Monday, June 23, 2014

We've Always Been at War with Eastasia / Iraq

Last week, Koch Bros. operative Tyler Cowen wrote an op-ed in the New York Times which made the strange claim that re-invading Iraq would be good for the economy. I am not sure which was more bizarre - his arguing for more war or the spectacle of a Koch shill making a Keynesian economic argument.

Of course, he says it is not Keynesian at all, but a question of national focus. It is kind of like Stu Bykofsky saying that we need another 9-11 to restore our sense of purpose.* But there is no denying that government spending had jump-started and turbo-charged the economy many times in our recent history. World War II pulled us out of the Great Depression. Cold War military spending made our economy hum even when we were not in a hot conflict - hence the term "Cold War." Hot or cold, we were still arming for war and that spending stimulated the economy. And investing in infrastructure like Ike's national highway program had twofold benefits - not only did it operate in the regular Keynesian fashion of lowering unemployment and increasing consumer buying power, it also directly stimulated internal trade by speeding transportation. And, of course, it was a boon for the automobile industry which, in turn, sped suburban construction (along with the G.I. Bill and F.H.A. housing loans). This is to say nothing of all the technological breakthroughs from the arms race and the space race. Al Gore did not invent the Internet; but, in contrast to the claim that it "cannot innovate," government did. Over and over again.

In short, "libertarian" think tank head Tyler Cowen is arguing for big government! It was further proof of my oft made claim that those on right do not actually believe in anything. As I have said before, "Like people who are in love with the idea of being in love, [conservatives] are in love with the idea of having deep beliefs." They just want to belong to a team and have an enemy - the exact details are unimportant. Yes, they love to get into pissing contests about ideological purity, but they are ultimately about feeling harder rather than thinking harder. One example I give in my book:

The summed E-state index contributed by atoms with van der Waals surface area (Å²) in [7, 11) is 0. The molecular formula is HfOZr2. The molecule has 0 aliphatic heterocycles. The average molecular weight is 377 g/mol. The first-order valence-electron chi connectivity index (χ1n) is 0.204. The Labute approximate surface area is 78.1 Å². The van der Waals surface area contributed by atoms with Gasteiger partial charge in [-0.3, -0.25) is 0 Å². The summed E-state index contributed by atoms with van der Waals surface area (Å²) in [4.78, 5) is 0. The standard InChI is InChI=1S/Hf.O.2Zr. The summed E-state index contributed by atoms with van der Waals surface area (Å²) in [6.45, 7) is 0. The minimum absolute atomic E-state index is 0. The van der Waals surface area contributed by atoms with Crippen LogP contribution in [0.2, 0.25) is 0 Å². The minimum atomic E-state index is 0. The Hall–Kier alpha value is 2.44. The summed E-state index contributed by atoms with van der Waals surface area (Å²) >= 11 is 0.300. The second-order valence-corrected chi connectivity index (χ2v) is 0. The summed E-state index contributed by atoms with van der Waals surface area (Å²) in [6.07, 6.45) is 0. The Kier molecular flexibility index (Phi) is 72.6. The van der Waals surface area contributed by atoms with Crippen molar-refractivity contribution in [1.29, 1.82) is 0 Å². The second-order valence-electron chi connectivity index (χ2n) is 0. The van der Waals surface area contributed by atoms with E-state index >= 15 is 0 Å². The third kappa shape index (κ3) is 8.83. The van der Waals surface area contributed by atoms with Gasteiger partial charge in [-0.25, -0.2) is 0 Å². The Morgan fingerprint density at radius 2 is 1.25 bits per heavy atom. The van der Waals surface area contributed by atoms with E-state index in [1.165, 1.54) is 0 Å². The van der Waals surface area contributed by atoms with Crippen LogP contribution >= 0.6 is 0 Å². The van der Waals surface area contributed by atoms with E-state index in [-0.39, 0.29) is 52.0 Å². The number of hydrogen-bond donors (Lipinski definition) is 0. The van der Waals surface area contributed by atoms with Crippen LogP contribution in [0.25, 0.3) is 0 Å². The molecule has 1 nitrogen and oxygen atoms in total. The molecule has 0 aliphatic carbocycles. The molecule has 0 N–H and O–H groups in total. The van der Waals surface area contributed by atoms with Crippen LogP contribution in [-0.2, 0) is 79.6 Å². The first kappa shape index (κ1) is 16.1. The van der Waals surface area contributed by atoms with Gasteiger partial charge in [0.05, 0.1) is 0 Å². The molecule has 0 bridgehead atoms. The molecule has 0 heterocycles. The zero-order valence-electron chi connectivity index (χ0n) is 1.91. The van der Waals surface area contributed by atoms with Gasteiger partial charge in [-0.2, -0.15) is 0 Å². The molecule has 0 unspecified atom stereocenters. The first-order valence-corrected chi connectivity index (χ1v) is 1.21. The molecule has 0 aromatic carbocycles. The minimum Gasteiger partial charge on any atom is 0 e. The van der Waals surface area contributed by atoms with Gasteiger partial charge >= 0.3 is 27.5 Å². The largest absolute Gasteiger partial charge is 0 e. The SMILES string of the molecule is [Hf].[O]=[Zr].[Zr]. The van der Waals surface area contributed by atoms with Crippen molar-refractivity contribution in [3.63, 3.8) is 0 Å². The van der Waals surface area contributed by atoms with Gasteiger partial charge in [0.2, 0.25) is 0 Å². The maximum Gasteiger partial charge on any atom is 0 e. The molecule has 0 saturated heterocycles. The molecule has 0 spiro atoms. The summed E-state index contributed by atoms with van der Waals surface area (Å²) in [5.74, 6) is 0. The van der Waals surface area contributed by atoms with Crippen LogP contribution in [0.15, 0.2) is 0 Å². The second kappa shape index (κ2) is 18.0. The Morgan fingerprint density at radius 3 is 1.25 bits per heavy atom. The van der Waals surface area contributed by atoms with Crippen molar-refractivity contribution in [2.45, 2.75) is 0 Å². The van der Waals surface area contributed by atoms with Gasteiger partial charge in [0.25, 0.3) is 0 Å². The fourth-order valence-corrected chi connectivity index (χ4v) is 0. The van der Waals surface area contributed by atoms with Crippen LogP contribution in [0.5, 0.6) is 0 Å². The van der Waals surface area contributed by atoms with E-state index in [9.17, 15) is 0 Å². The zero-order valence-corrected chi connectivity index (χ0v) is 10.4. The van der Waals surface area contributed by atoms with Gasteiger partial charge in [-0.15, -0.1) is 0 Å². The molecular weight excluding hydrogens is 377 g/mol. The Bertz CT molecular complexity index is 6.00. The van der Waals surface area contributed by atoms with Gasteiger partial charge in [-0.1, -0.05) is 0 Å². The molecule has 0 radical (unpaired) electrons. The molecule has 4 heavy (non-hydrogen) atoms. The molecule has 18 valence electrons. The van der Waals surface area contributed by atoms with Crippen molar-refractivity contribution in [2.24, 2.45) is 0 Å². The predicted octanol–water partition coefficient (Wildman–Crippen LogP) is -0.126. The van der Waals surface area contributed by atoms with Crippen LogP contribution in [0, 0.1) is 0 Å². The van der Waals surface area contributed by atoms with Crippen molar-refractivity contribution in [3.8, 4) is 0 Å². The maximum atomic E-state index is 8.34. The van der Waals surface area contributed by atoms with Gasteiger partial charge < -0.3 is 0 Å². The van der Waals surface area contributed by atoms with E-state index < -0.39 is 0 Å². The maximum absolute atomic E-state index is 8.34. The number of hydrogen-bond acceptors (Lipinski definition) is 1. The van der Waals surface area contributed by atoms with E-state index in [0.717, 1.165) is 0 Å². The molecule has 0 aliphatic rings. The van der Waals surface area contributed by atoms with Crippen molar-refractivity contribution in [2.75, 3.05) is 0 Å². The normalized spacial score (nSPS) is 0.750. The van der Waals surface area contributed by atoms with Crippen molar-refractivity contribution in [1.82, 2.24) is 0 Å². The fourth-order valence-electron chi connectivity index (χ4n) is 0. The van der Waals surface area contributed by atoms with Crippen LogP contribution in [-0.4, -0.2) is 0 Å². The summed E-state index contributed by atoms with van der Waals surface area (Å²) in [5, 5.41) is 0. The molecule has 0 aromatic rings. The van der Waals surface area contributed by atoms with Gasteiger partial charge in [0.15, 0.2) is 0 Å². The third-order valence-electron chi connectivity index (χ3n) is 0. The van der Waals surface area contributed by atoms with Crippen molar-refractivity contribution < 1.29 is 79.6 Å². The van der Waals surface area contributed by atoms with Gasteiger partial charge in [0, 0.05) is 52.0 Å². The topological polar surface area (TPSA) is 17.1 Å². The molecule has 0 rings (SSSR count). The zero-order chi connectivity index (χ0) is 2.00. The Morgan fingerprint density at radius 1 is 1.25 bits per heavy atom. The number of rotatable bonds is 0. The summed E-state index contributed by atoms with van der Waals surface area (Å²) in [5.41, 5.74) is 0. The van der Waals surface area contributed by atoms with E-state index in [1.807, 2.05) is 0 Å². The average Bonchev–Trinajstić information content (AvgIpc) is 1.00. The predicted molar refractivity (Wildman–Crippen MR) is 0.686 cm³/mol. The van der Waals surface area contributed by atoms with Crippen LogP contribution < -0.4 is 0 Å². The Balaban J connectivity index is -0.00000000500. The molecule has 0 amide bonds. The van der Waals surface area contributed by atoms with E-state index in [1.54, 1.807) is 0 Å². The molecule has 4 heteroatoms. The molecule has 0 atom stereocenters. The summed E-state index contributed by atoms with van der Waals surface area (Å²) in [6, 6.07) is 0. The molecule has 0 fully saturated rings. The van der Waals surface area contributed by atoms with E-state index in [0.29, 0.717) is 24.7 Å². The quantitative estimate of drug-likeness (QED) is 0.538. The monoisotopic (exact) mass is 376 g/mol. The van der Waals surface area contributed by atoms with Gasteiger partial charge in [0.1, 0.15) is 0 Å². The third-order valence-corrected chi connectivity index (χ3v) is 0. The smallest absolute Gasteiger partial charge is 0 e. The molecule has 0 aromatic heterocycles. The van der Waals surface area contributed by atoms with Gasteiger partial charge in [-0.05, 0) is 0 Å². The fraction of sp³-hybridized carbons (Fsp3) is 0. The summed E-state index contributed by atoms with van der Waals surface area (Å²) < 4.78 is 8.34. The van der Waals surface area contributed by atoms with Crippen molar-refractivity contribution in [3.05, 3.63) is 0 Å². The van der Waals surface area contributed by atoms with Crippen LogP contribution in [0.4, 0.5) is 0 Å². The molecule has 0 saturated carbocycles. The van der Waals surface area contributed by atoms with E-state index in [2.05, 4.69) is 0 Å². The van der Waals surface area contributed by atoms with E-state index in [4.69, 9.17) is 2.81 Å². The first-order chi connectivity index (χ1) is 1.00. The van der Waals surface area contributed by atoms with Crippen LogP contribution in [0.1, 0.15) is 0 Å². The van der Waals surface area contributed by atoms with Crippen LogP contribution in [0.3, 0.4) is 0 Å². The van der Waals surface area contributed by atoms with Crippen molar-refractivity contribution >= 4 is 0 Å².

For example, during the 2012 GOP presidential primaries, Mitt Romney’s Tea Party-favored rivals attacked how he amassed his great wealth. Newt Gingrich and Rick Perry called Romney’s years running Bain Capital “vulture capitalism.” This was odd because conservatives had always called such rhetoric “punishing success.” The irony was not lost on all conservatives. As Charles Krauthammer quipped, “Richard Trumka of the AFL-CIO nods approvingly. Michael Moore wonders aloud whether Gingrich has stolen his staff.” Then, Sarah Palin waded into the fray backing Gingrich and Perry. The crowning irony was that these three all objected to Romney because they doubted his conservative convictions. 

Therefore, any allegations of inconsistency or hypocrisy do not bother them. To them, the charge of "hypocrisy" is, like "racist," just an insult that you hurl at your foes. Things like logic or historical context are irrelevant to them. This explains all their ass-backwards analogies, like racists invoking Martin Luther King and Rosa Parks or homophobes making Holocaust references (oblivious to where that pink triangle comes from). Granted, anyone can garble their facts or make an unfortunate comparison. But when a liberal does, they lose stock among other liberals. When a conservative does, it fires up the base. As I write elsewhere in my book:

All negative associations get linked together – even mutually-exclusive ones. As humorist Andy Borowitz quipped, “Is Hillary Clinton an evil genius capable of masterminding the most elaborate cover-up in U.S. history? Or is she a frail old woman with brain damage who is incapable of serving as President? The Republicans’ answer: BOTH.” 

Again, it is all about like and dislike. To many conservatives, most nouns are either positively or negatively charged with little meaning beyond that. Yes, they understand the dictionary definitions of those words, but the good or bad association is more important. They grasp that the word “racist” is negative label, so they add it to their verbal arsenal. But there is not much thought about what racism really is or how it works behind their usage. The word is just a rhetorical hand grenade to lob back over the wall. Likewise, they realize that the word “stupid” is an insult and they routinely sling it at scientists, academics, and other accredited experts they disagree with – which is most of them.

The need to be on a team eclipses all else and excuses all else. Read the footnote, if you doubt me. Having a purpose is all important. What that purpose is - or its proven results are - is irrelevant. Hence the right's undeterred desire to re-invade Iraq. Indeed, like Sen. John McCain (R-AZ) (who they deem insufficiently conservative), they wish to get us into as many Middle Eastern was as possible and then some. If you invented a fictional country, they would want to invade it - because that would "unify us."

__________________

* Yes, Stu Bykofsky actually said that. And Fox News host John Gibson was not merely respectful of Bykofsky's position, but callously supportive. Moreover, Glenn Beck agreed when his guest, Michael Scheuer, made the same claim.Wanting another 9-11 is actually a conservative talking point.

No comments:

Post a Comment